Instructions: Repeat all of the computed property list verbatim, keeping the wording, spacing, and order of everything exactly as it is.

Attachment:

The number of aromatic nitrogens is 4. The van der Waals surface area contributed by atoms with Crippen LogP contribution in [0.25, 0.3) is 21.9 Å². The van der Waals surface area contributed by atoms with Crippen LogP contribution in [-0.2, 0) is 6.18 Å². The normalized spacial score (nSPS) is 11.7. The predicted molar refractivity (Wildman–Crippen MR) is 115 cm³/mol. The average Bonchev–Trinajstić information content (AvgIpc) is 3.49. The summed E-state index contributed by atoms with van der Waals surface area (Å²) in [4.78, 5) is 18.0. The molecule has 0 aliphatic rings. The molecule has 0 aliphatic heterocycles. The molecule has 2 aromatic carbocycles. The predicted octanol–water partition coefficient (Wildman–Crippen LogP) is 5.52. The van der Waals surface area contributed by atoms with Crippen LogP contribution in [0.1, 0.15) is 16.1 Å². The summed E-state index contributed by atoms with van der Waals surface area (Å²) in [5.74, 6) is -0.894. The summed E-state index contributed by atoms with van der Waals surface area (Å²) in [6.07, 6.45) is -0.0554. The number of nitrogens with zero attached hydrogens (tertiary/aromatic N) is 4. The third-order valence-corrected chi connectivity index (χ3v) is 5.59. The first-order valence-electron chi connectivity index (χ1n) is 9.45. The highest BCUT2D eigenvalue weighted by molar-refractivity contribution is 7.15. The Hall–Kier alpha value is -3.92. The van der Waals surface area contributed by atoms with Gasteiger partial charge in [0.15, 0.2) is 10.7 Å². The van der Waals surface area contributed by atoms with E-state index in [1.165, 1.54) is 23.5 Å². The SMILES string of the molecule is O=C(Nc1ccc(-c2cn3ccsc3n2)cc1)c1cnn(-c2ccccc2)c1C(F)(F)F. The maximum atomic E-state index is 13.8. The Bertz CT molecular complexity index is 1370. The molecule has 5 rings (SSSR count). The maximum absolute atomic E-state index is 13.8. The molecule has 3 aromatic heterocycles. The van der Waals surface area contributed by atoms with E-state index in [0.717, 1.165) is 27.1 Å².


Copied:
The number of aromatic nitrogens is 4. The van der Waals surface area contributed by atoms with Crippen LogP contribution in [0.25, 0.3) is 21.9 Å². The van der Waals surface area contributed by atoms with Crippen LogP contribution in [-0.2, 0) is 6.18 Å². The normalized spacial score (nSPS) is 11.7. The predicted molar refractivity (Wildman–Crippen MR) is 115 cm³/mol. The average Bonchev–Trinajstić information content (AvgIpc) is 3.49. The summed E-state index contributed by atoms with van der Waals surface area (Å²) in [4.78, 5) is 18.0. The molecule has 0 aliphatic rings. The molecule has 0 aliphatic heterocycles. The molecule has 2 aromatic carbocycles. The predicted octanol–water partition coefficient (Wildman–Crippen LogP) is 5.52. The van der Waals surface area contributed by atoms with Crippen LogP contribution in [0.1, 0.15) is 16.1 Å². The summed E-state index contributed by atoms with van der Waals surface area (Å²) in [5.74, 6) is -0.894. The summed E-state index contributed by atoms with van der Waals surface area (Å²) in [6.07, 6.45) is -0.0554. The number of nitrogens with zero attached hydrogens (tertiary/aromatic N) is 4. The third-order valence-corrected chi connectivity index (χ3v) is 5.59. The first-order valence-electron chi connectivity index (χ1n) is 9.45. The highest BCUT2D eigenvalue weighted by molar-refractivity contribution is 7.15. The Hall–Kier alpha value is -3.92. The van der Waals surface area contributed by atoms with Gasteiger partial charge in [0.15, 0.2) is 10.7 Å². The van der Waals surface area contributed by atoms with E-state index in [1.165, 1.54) is 23.5 Å². The SMILES string of the molecule is O=C(Nc1ccc(-c2cn3ccsc3n2)cc1)c1cnn(-c2ccccc2)c1C(F)(F)F. The maximum atomic E-state index is 13.8. The Bertz CT molecular complexity index is 1370. The molecule has 5 rings (SSSR count). The maximum absolute atomic E-state index is 13.8. The molecule has 3 aromatic heterocycles. The van der Waals surface area contributed by atoms with E-state index in [0.717, 1.165) is 27.1 Å².